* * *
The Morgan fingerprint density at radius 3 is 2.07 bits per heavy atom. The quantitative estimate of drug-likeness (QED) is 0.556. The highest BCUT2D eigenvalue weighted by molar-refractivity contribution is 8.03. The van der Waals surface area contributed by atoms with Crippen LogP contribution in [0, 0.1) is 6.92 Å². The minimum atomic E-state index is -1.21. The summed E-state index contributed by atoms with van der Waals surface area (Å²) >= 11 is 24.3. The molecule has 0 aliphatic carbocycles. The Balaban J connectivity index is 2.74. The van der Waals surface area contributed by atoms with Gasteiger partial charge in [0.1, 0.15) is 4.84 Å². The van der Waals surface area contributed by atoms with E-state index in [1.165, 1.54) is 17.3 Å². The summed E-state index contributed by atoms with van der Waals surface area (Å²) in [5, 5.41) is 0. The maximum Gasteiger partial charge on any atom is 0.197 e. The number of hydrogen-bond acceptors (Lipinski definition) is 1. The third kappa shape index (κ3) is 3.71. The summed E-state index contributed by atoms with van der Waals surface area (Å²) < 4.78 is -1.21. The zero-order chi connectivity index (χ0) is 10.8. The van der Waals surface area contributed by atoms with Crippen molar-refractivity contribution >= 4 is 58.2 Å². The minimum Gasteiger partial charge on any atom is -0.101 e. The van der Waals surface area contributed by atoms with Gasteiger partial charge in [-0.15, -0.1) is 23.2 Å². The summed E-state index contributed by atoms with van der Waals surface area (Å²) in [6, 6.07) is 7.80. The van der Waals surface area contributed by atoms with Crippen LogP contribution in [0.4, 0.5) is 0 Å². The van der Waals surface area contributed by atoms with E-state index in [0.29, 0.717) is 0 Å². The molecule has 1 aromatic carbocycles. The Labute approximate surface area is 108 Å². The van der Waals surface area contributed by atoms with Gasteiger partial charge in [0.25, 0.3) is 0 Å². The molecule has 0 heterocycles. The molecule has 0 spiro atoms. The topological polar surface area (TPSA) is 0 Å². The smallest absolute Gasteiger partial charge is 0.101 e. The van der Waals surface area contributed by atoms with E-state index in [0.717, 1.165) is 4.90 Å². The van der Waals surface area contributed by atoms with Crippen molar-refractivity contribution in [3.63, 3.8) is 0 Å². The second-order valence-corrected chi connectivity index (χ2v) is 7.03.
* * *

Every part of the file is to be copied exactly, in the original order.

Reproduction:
The Morgan fingerprint density at radius 3 is 2.07 bits per heavy atom. The quantitative estimate of drug-likeness (QED) is 0.556. The highest BCUT2D eigenvalue weighted by molar-refractivity contribution is 8.03. The van der Waals surface area contributed by atoms with Crippen LogP contribution in [0, 0.1) is 6.92 Å². The minimum atomic E-state index is -1.21. The summed E-state index contributed by atoms with van der Waals surface area (Å²) >= 11 is 24.3. The molecule has 0 aliphatic carbocycles. The Balaban J connectivity index is 2.74. The van der Waals surface area contributed by atoms with Gasteiger partial charge in [0.1, 0.15) is 4.84 Å². The van der Waals surface area contributed by atoms with E-state index in [1.165, 1.54) is 17.3 Å². The summed E-state index contributed by atoms with van der Waals surface area (Å²) in [5, 5.41) is 0. The maximum Gasteiger partial charge on any atom is 0.197 e. The number of hydrogen-bond acceptors (Lipinski definition) is 1. The third kappa shape index (κ3) is 3.71. The summed E-state index contributed by atoms with van der Waals surface area (Å²) < 4.78 is -1.21. The zero-order chi connectivity index (χ0) is 10.8. The van der Waals surface area contributed by atoms with Crippen molar-refractivity contribution >= 4 is 58.2 Å². The minimum Gasteiger partial charge on any atom is -0.101 e. The van der Waals surface area contributed by atoms with Gasteiger partial charge in [-0.15, -0.1) is 23.2 Å². The summed E-state index contributed by atoms with van der Waals surface area (Å²) in [6, 6.07) is 7.80. The van der Waals surface area contributed by atoms with Crippen LogP contribution in [0.4, 0.5) is 0 Å². The van der Waals surface area contributed by atoms with E-state index in [0.29, 0.717) is 0 Å². The molecule has 1 aromatic carbocycles. The Labute approximate surface area is 108 Å². The van der Waals surface area contributed by atoms with Gasteiger partial charge in [0.25, 0.3) is 0 Å². The molecule has 0 heterocycles. The molecule has 0 spiro atoms. The topological polar surface area (TPSA) is 0 Å². The smallest absolute Gasteiger partial charge is 0.101 e. The van der Waals surface area contributed by atoms with E-state index in [0.717, 1.165) is 4.90 Å². The van der Waals surface area contributed by atoms with Crippen molar-refractivity contribution in [3.63, 3.8) is 0 Å². The second-order valence-corrected chi connectivity index (χ2v) is 7.03.